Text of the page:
Brick-and-mortar gyms are reinventing memberships for hybrid exercisers.
The latest: Fitness International, the holding company for LA Fitness and City Sports Club, partnered with global fitness brand Les Mills. Now, members at 700+ US gyms have access to the Les Mills+ app for an additional (but discounted) fee.
Why it matters: Exercisers have returned to the gym, but they haven’t given up on at-home exercise.
- 72% of gym-goers also work out at home on a weekly or daily basis, but only 33% of adults who work out at home at least weekly also go to a gym.
- 31% are going to the gym less often now vs. a year ago, 1.5x greater than at-home dropoff.
- 57% of US adults work out at home at least weekly.
Similarly, digital fitness companies report a blurring of lines, with Equinox saying 30% of its mobile app usage came from within its gyms, a trend obé fitness co-founders Ashley Mills and Mark Mullett call “fitness stacking.”
Hybridizing. To keep exercisers engaged, operators are getting creative to meet members wherever they want to work out.
- In the UK, The Gym Group, the fifth-largest gym chain in Europe, partnered with functional fitness app Fiit — giving its members will have unlimited access to Fiit content.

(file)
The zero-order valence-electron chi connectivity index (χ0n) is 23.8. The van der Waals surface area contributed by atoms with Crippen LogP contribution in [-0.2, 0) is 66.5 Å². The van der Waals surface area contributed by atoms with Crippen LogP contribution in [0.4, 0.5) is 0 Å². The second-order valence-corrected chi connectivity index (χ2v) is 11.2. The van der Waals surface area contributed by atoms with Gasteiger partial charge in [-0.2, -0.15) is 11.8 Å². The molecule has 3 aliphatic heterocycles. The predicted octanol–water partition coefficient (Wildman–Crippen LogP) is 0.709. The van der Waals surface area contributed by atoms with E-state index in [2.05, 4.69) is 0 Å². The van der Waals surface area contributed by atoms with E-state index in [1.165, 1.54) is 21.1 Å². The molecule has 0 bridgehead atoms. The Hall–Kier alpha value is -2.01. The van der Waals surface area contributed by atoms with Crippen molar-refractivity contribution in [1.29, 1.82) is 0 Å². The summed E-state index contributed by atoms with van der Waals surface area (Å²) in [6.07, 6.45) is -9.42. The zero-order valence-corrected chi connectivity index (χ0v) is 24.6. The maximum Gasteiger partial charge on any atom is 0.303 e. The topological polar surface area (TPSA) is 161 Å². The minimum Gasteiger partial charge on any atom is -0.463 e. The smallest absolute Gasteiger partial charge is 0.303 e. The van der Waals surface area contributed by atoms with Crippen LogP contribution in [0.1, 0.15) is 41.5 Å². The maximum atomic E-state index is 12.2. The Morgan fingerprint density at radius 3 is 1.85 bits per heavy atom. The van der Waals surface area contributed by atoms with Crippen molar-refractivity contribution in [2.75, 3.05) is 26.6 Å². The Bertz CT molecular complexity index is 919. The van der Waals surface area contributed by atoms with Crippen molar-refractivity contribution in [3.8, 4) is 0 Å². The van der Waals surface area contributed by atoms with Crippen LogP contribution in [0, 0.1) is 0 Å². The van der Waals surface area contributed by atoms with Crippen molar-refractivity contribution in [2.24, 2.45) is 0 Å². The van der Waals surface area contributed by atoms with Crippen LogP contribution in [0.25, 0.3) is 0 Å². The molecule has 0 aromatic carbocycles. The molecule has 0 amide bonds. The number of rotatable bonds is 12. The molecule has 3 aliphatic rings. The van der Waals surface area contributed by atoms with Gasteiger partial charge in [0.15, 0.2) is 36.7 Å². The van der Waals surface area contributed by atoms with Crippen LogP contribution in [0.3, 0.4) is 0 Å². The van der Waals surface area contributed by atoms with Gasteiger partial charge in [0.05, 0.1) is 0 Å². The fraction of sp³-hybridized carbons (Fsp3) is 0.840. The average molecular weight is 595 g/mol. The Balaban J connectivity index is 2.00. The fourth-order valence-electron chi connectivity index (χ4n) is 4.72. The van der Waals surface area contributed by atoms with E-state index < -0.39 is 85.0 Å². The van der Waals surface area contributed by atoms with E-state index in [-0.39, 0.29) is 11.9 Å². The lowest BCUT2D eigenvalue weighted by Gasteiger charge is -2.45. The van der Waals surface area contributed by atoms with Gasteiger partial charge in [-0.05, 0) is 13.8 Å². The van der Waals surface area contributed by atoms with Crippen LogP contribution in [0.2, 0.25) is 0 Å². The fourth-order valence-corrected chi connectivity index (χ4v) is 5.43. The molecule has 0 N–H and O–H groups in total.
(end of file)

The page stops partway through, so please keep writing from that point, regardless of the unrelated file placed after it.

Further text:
- lululemon launched its Studio membership, bundling MIRROR with in-person classes at boutique studios.
- In addition to its partnership with lululemon, Xponential launched its multi-studio passport XPASS, with access to its on-demand app XPLUS.
- World Gym’s newest gym concept features StudioX, a tech-enabled studio allowing members to access on-demand digital classes.
Takeaway: As consumers opt for hybrid fitness, the ratio of at-home to in-person will vary. Forging new partnerships or acquiring complementary platforms, brands must meet members every step of the way.